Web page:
Democrats Think Trump Is Mentally Ill and Are Contacting Psychologists to Help Remove Him From Office

Donald Trump
President Donald Trump enters the Oval Office for an event at the White House on October 24. Alex Wong/Getty Images

One Democrat has become so concerned with Donald Trump's mental health that she has reached out to the psychologist behind a political group calling for the president to be removed from office.

California Representative Jackie Speier, has contacted John Gartner, a former assistant professor at Johns Hopkins medical school and founder of Duty to Warn, her office confirmed to Newsweek Tuesday. A collection of mental health professionals, the political action committee has advocated for Trump's removal under the 25th Amendment.

Related: Will Trump be impeached, removed via the 25th Amendment or resign?

"It's one thing from my non-professional, non-clinical standpoint [to] believe that someone does not have the capacity to do the job, it's another thing to talk to experts and [those] who can deal with mental psychosis on a daily basis, so I wanted to hear from them," Speier told BuzzFeed News Monday.

Speier has also called for the president to be ousted under the amendment, writing in an August tweet that he "is showing signs of erratic behavior and mental instability that place the country in grave danger."

POTUS is showing signs of erratic behavior and mental instability that place the country in grave danger. Time to invoke the 25th Amendment.

— Jackie Speier (@RepSpeier) August 16, 2017

Speier is not alone. Six Democrats, from both the House and Senate, have contacted Yale psychiatry professor Bandy Lee over recent months to discuss Trump's mental state, BuzzFeed News reports. Lee is the editor of a book released this month titled The Dangerous Case of Donald Trump. It features 27 psychiatrists, psychologists and mental health experts assessing the president's state of mind.

They argue that the American Psychiatric Association's "Goldwater Rule," which prevents mental health professionals diagnosing public figures they have not examined, is superseded by a "moral and civic duty to warn" about a "dangerously madman."

However, they do not formally diagnose him and stop short of advocating for specific methods to remove him from office. Yet in his chapter in the book, Gartner writes that "Trump is a profoundly evil man exhibiting malignant narcissism." He adds that "history will not be kind to a profession that aided the rise of an American Hitler through its silence."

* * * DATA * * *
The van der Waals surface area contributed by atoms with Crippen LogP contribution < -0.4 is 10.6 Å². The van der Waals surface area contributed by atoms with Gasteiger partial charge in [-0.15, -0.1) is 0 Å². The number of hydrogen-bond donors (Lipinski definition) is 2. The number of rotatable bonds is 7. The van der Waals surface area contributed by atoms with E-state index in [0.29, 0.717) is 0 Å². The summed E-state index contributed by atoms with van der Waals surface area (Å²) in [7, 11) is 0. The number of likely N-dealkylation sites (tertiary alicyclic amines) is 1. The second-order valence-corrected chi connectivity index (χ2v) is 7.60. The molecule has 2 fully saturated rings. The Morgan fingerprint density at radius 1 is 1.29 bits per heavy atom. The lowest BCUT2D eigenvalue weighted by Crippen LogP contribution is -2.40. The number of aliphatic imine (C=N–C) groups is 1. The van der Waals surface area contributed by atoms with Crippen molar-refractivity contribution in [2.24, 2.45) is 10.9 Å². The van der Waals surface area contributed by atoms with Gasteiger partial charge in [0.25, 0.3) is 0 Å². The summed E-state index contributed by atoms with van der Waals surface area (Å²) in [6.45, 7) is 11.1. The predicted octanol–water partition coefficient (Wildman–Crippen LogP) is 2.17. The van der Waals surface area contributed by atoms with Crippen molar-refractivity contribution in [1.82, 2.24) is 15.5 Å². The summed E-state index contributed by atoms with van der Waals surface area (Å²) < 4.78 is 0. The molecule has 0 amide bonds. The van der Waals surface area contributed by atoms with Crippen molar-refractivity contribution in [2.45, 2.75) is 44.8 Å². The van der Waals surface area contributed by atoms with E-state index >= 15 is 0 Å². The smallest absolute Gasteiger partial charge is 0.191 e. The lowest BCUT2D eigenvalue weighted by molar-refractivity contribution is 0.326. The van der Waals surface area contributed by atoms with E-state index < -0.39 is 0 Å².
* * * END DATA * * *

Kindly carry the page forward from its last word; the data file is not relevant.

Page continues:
Under Section 4 of the 25th Amendment, the vice president and a majority of the executive branch can draft a written declaration that the president is unable to perform his duties. Congress must then vote with a two-thirds majority in both chambers in order to remove him or her from office.

While some Democrats have already sought to begin impeachment proceedings against Trump, the 25th Amendment has been viewed by others as a more appropriate measure. Indeed, a recent Vanity Fair article included the claim that Trump's former chief strategist Steve Bannon had told the president that the 25th Amendment posed the greatest threat to his future in the White House.

There is no indication of either Trump's Cabinet or a strong number of Republicans being ready to openly support the president's ouster anytime soon. However, there have been signs of Republicans questioning his suitability for the position. Democratic Senator Al Franken of Minnesota said as early as February that "a few" Republicans had expressed concerns to him about Trump's mental faculties.

And, in an extraordinary attack on Tuesday, GOP Senator Bob Corker of Tennessee said that Trump has "great difficulty with the truth" and had "proven himself unable to rise to the occasion."